I’ve noticed that whenever anyone tells me about their ‘other life’ - for those who believe in reincarnation, their former earthly position was either as priestess or princess. They never suffered the misfortune of operating as a slave or scullery maid. I guess my question should then be, though I’ve never asked it: ok, what terrible thing did you do to deserve such a demotion? The reason I mention this is because most everyone harbors some vision of grandeur, some secret dream that incredible, unexpected goodness is destined to fall on their head. No matter what a rotten day it is, excitement and mystery awaits. I’ve learned that most of life is seriously mundane and that’s, um, just the way it is.
But the things you can learn from repetition! Doing the same thing over again - not because you’re insane, expecting a different result, but because it’s a task on your daily list, and it must get done can yield unlooked for opportunities. Here’s why repetition is so powerful, because it can make you an expert and if you’re observant you will start to see patterns. I take a walk almost every day in Bishop’s Park in London. The former Bishop’s palace is positioned on the back end of the property and it has the most gorgeous walled garden. I began my walks in winter. Obviously, everything was pretty much dead. But I could see potential in the gray, cracked wisteria vines and the seemingly lifeless flower and vegetable beds. By summer the place was a riot of rich color and abundant growth. Walking the path each day I watched as the pansies emerged, when the bees started getting serious about making their honey, when the apple blossoms gave way to little green fruit and when the wisteria sprung into full purple bloom. Then, over the course of a few weeks, the wisteria lost its flowers, one of the bee’s huts was removed and the vegetable garden went crazy. The other day I noticed new blooms on the wisteria vines and the grounds man informed me that’s it's the second blush. Honestly, I never would have noticed their resurgence if I hadn’t been trekking around each day.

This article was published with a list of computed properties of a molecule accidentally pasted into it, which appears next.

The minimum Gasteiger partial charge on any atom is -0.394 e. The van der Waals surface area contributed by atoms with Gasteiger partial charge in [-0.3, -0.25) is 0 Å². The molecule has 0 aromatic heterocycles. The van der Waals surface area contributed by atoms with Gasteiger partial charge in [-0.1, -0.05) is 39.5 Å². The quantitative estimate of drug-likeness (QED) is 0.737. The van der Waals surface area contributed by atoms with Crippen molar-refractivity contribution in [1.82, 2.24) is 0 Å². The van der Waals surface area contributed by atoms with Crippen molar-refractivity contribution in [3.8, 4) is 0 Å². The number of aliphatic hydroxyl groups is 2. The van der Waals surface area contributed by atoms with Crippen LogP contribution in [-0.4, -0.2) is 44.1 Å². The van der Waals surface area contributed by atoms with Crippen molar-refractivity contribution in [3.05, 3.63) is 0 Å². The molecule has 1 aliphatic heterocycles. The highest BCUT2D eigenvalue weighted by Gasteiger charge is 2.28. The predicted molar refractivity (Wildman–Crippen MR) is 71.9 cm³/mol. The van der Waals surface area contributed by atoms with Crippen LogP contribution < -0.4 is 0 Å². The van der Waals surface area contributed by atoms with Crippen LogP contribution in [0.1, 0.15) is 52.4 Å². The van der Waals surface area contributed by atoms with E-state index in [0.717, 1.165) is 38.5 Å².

Here’s the thing -- and you may be asking yourself how does this apply to business -- repetitive tasks might seem tedious but they can actually lead to excellence.
We celebrate the spectacular but many of the best things in life came from simply doing the same thing over and over again. The Wright Brothers, Newton and the apple, even Einstein all ‘keep at it.’ Their big moment came from a factor of things, not the least of which was going back to the same problem, over and over again. So, if you are tired of doing some of the same things try looking for the patterns, the exceptional in the mundane, you might just find a hidden treasure.